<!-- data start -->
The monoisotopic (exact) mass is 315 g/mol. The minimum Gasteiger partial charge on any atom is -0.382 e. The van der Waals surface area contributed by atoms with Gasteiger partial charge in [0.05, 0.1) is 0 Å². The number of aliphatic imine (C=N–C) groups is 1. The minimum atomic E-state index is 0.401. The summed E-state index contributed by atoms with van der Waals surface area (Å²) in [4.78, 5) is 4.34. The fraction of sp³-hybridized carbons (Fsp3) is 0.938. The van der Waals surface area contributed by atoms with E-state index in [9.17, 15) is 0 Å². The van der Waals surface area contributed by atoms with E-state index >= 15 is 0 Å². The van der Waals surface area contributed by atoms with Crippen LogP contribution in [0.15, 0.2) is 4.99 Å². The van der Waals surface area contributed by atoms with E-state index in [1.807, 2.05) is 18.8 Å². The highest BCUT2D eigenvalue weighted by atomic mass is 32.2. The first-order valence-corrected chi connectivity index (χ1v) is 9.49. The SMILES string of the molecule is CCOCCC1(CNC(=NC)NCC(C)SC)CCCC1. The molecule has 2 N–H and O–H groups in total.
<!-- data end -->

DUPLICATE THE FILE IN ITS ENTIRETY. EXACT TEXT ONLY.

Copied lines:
The monoisotopic (exact) mass is 315 g/mol. The minimum Gasteiger partial charge on any atom is -0.382 e. The van der Waals surface area contributed by atoms with Gasteiger partial charge in [0.05, 0.1) is 0 Å². The number of aliphatic imine (C=N–C) groups is 1. The minimum atomic E-state index is 0.401. The summed E-state index contributed by atoms with van der Waals surface area (Å²) in [4.78, 5) is 4.34. The fraction of sp³-hybridized carbons (Fsp3) is 0.938. The van der Waals surface area contributed by atoms with E-state index in [9.17, 15) is 0 Å². The van der Waals surface area contributed by atoms with E-state index >= 15 is 0 Å². The van der Waals surface area contributed by atoms with Crippen LogP contribution in [0.15, 0.2) is 4.99 Å². The van der Waals surface area contributed by atoms with E-state index in [1.807, 2.05) is 18.8 Å². The highest BCUT2D eigenvalue weighted by atomic mass is 32.2. The first-order valence-corrected chi connectivity index (χ1v) is 9.49. The SMILES string of the molecule is CCOCCC1(CNC(=NC)NCC(C)SC)CCCC1. The molecule has 2 N–H and O–H groups in total.